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A Store in Thailand Was Caught Ironing and Reselling Used Face Masks

The shop owner said she sold up to 200,000 recycled masks on Facebook.
Koh Ewe
thailand used face masks recycled

The coronavirus threat is drastically increasing the demand for face masks almost everywhere in the world. And evidently, the epidemic has become a hotbed for opportunists capitalising on public anxieties.

On Monday, March 2, Thai police raided a second hand goods store in Saraburi, a province northeast of Bangkok, and found six workers recycling and reselling face masks. They put the face masks in a washing machine before ironing and repackaging them in boxes for sale.


According to one of the workers, they would get 1 baht (approx. $0.03) for every mask they recycled. They would do this to 300 to 400 masks every day, The Nation reported. During the raid, authorities found entire sacks of used face masks. They estimated that there were tens of thousands of face masks being processed at the store.

The face masks were confiscated by authorities to have their origins investigated. The workers allegedly received the worn face masks from a dealer. The shop owner later claimed that she has sold up to 200,000 recycled masks on Facebook, priced at 3 baht (approx. $0.10) each.

Thailand recorded its first coronavirus death on Saturday, Feb 29. There are now 47 infection cases, 31 of whom have recovered. The outbreak has pushed people to hoard, leading to a shortage of face masks.

On Wednesday, March 4, the Thai government announced that it would be fully responsible for face mask distribution across the country. A “Mask Management Centre” under the Ministry of Commerce will be in charge of the distribution of face masks.

Previously, face mask manufacturers could directly sell their products in the market after supplying half of them to the government. However, the sudden surge in demand for face masks has led to shortages and inflation.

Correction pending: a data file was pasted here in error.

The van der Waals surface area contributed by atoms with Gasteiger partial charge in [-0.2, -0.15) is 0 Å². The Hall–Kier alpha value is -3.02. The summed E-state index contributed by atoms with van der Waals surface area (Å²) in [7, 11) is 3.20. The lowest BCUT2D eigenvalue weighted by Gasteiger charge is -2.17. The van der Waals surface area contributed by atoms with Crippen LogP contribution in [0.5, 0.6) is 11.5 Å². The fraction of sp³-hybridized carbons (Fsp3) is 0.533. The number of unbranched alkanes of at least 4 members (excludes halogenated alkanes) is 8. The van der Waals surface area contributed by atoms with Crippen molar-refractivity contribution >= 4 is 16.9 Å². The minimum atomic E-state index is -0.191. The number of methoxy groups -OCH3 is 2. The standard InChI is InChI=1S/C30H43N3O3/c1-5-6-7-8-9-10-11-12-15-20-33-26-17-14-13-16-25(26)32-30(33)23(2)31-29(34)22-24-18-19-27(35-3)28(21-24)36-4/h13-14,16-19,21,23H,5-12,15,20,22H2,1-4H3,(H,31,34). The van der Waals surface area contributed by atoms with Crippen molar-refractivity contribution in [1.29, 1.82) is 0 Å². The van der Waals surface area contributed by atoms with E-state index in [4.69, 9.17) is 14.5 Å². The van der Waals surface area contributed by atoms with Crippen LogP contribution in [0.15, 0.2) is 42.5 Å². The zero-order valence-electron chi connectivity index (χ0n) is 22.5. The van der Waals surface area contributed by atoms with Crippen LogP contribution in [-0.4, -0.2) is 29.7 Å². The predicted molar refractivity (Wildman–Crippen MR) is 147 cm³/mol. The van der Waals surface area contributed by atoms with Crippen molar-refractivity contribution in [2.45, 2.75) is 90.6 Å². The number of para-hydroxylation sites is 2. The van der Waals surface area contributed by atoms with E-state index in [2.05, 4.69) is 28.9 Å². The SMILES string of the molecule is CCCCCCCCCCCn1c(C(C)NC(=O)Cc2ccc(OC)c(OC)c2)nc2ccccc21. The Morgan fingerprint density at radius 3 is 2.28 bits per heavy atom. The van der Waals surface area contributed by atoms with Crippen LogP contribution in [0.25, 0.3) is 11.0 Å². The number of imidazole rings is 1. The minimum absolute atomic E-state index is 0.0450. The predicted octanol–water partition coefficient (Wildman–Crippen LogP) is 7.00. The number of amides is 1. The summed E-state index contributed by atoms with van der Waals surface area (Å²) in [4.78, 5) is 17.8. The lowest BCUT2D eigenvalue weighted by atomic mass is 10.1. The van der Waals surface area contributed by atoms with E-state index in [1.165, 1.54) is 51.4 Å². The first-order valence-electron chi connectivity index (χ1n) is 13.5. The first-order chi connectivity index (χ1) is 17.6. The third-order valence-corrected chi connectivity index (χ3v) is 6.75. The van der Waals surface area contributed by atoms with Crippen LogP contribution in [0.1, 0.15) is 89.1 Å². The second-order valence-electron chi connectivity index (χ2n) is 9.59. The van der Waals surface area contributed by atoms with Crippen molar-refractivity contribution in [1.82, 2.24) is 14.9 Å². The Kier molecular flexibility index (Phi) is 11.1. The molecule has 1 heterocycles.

In early February, the Thai government listed face masks as a price-controlled product. However, retailers still found ways to exploit the face mask shortage. As of Wednesday, March 4, authorities found 43 retailers who were overcharging for face masks.


But even some of those who managed to get face masks amid the shortage said they don’t feel protected against the coronavirus.

One Twitter user posted a photo of her face mask which was so thin that you can actually see her hand underneath it.

But Thailand isn’t the only victim of opportunistic behaviour in the face of a public health crisis.

In other countries, goods like face masks and hand sanitisers are also the weapons of rampant profiteering. For example, in the US, the price of two bottles of hand sanitisers can go up to $149, while a single container of disinfecting wipes is going for $58.84 including shipping.

In China, rumours of unethical retailers recycling used face masks prompted netizens to come up with ways to foil their plan, such as cutting used masks up or tainting them with ink before disposing of them.

Correction 03/09/20: This article previously stated that 3 baht is equivalent to $1. It is actually equivalent to $0.10. We regret the error.

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